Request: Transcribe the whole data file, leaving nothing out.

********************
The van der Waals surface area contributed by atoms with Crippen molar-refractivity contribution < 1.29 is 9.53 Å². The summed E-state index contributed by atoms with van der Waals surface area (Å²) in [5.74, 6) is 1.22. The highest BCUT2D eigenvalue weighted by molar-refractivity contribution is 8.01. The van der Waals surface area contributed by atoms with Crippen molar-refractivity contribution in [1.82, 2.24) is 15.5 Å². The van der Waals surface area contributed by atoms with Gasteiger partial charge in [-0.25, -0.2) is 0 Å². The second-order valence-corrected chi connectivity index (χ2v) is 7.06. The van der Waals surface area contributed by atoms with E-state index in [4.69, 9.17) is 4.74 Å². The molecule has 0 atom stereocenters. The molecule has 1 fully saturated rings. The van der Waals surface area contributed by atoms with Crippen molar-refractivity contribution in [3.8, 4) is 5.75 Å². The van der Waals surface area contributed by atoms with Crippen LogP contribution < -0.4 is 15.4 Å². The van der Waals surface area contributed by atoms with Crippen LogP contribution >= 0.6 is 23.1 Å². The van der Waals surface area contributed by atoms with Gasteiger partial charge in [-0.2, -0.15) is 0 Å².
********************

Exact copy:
The van der Waals surface area contributed by atoms with Crippen molar-refractivity contribution < 1.29 is 9.53 Å². The summed E-state index contributed by atoms with van der Waals surface area (Å²) in [5.74, 6) is 1.22. The highest BCUT2D eigenvalue weighted by molar-refractivity contribution is 8.01. The van der Waals surface area contributed by atoms with Crippen molar-refractivity contribution in [1.82, 2.24) is 15.5 Å². The van der Waals surface area contributed by atoms with Gasteiger partial charge in [-0.25, -0.2) is 0 Å². The second-order valence-corrected chi connectivity index (χ2v) is 7.06. The van der Waals surface area contributed by atoms with E-state index in [4.69, 9.17) is 4.74 Å². The molecule has 0 atom stereocenters. The molecule has 1 fully saturated rings. The van der Waals surface area contributed by atoms with Crippen molar-refractivity contribution in [3.8, 4) is 5.75 Å². The van der Waals surface area contributed by atoms with Crippen LogP contribution < -0.4 is 15.4 Å². The van der Waals surface area contributed by atoms with Crippen LogP contribution >= 0.6 is 23.1 Å². The van der Waals surface area contributed by atoms with Gasteiger partial charge in [-0.2, -0.15) is 0 Å².